- China A-Shares: Qualified investors can purchase a specific stock class known as A-shares directly from the Shanghai and Shenzhen exchanges. Unlike ETFs or ADRs, A-shares represent direct ownership of Chinese equities and are quoted in yuan, China’s local currency. However, potential buyers must choose from two paths: become part of the Qualified Foreign Institutional Investor program, which is mainly reserved for large institutions, endowments and accredited U.S. investors, or use the Hong Kong Stock Connect market, which allows A-share trading in Hong Kong where there are fewer restrictions. Over 1,400 Chinese companies trade on Stock Connect.
How to Invest in Chinese Stocks
There’s a bit of a curve when learning how to invest in the Chinese stock market. Not only can spreads and volatility vary from traditional equity investments, but the regulatory regime is often unpredictable (see China’s recent cryptocurrency crackdown as an example). If you want to invest in Chinese stocks from outside mainland China, here’s how to get started.
Step 1: Open and fund a brokerage account.
Opening a brokerage account is always the first course of action, but Chinese stocks are harder to access than other shares. Be sure your brokerage of choice can locate the particular Chinese stocks or funds you want to add to your portfolio. Create a short list and come up with pros and cons for each before deciding on opening an account.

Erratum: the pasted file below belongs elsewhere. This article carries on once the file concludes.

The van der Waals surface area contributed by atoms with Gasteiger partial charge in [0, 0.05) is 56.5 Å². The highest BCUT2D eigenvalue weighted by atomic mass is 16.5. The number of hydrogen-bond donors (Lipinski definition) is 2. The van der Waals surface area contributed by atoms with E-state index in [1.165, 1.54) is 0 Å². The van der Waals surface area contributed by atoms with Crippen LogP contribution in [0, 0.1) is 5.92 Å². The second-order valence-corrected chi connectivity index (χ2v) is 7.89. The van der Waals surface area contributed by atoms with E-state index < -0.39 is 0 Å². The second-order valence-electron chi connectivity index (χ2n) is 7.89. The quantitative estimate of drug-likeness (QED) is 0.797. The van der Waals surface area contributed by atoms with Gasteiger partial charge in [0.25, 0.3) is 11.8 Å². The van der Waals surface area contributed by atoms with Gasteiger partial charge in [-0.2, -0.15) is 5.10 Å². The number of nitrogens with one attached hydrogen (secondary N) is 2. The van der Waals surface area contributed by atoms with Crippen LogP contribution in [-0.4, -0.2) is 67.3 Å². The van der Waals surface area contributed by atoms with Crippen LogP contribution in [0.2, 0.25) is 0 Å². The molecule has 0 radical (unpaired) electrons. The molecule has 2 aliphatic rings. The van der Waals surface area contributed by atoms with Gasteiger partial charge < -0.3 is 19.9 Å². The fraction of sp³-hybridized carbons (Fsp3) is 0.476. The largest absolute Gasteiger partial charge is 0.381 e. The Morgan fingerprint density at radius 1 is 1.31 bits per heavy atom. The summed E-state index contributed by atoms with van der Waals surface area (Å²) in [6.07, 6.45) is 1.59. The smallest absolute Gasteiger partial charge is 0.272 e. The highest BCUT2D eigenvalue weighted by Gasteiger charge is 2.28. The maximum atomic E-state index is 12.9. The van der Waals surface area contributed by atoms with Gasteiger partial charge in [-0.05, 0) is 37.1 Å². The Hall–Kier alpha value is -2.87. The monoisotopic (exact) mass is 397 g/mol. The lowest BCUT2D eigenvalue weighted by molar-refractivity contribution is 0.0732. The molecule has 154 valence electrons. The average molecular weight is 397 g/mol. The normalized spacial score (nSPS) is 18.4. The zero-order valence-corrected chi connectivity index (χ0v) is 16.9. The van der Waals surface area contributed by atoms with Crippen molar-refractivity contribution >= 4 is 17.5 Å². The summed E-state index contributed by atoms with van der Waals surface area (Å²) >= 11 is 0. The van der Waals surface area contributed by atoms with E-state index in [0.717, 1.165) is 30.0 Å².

Step 2: Decide on the type of exposure you want.
When asking how to invest in Chinese stocks, you’ll need to decide what type of security to purchase first. If you want exposure to a handful of large-cap Chinese stocks, you can purchase ADRs or buy a basket of companies through a China stock ETF or mutual fund. But if you want access to a wider range of Chinese firms, you’ll need to use the Hong Kong Stock Connect or a broker credentialed by the Qualified Foreign Institutional Investor program.
Step 3: Buy and hold your desired stocks.
Markets in China can be volatile (especially when the Chinese Communist Party gets involved), so set profit goals and have an exit strategy with your Chinese stocks. Also keep an eye on any leadership decisions or geopolitical events that could influence the Chinese stock market.
How to Trade Chinese Stocks
Traders have a different time frame than long-term investors, so more precision is required when entering and exiting positions. Trading Chinese stocks often comes with high transaction costs.